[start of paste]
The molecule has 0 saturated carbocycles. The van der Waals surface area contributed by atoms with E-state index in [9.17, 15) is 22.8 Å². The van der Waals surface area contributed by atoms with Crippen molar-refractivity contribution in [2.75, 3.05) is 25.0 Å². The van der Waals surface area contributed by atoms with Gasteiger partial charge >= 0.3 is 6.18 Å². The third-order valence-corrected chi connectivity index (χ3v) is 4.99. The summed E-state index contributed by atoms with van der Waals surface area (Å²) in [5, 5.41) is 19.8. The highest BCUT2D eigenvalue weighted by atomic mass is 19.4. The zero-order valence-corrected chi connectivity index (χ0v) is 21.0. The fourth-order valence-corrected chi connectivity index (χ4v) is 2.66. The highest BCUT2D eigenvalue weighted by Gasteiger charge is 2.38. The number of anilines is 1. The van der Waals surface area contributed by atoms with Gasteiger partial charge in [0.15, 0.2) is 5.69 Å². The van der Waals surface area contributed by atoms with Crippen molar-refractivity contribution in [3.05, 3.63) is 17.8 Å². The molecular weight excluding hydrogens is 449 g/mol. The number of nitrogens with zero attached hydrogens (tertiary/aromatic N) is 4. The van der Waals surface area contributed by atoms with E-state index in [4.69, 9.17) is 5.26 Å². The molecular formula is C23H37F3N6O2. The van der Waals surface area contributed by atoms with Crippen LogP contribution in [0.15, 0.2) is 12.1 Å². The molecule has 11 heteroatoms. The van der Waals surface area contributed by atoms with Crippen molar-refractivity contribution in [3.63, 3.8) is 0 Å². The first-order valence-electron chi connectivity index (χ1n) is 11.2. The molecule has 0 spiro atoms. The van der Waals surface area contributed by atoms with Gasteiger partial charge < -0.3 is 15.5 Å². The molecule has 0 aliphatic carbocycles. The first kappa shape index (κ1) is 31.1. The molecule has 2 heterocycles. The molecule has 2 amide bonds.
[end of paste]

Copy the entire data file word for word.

The molecule has 0 saturated carbocycles. The van der Waals surface area contributed by atoms with E-state index in [9.17, 15) is 22.8 Å². The van der Waals surface area contributed by atoms with Crippen molar-refractivity contribution in [2.75, 3.05) is 25.0 Å². The van der Waals surface area contributed by atoms with Gasteiger partial charge >= 0.3 is 6.18 Å². The third-order valence-corrected chi connectivity index (χ3v) is 4.99. The summed E-state index contributed by atoms with van der Waals surface area (Å²) in [5, 5.41) is 19.8. The highest BCUT2D eigenvalue weighted by atomic mass is 19.4. The zero-order valence-corrected chi connectivity index (χ0v) is 21.0. The fourth-order valence-corrected chi connectivity index (χ4v) is 2.66. The highest BCUT2D eigenvalue weighted by Gasteiger charge is 2.38. The number of anilines is 1. The van der Waals surface area contributed by atoms with Gasteiger partial charge in [0.15, 0.2) is 5.69 Å². The van der Waals surface area contributed by atoms with Crippen molar-refractivity contribution in [3.05, 3.63) is 17.8 Å². The molecular weight excluding hydrogens is 449 g/mol. The number of nitrogens with zero attached hydrogens (tertiary/aromatic N) is 4. The van der Waals surface area contributed by atoms with E-state index in [4.69, 9.17) is 5.26 Å². The molecular formula is C23H37F3N6O2. The van der Waals surface area contributed by atoms with Crippen LogP contribution in [0.15, 0.2) is 12.1 Å². The molecule has 11 heteroatoms. The van der Waals surface area contributed by atoms with Crippen molar-refractivity contribution in [3.63, 3.8) is 0 Å². The first-order valence-electron chi connectivity index (χ1n) is 11.2. The molecule has 0 spiro atoms. The van der Waals surface area contributed by atoms with Gasteiger partial charge < -0.3 is 15.5 Å². The molecule has 0 aliphatic carbocycles. The first kappa shape index (κ1) is 31.1. The molecule has 2 heterocycles. The molecule has 2 amide bonds.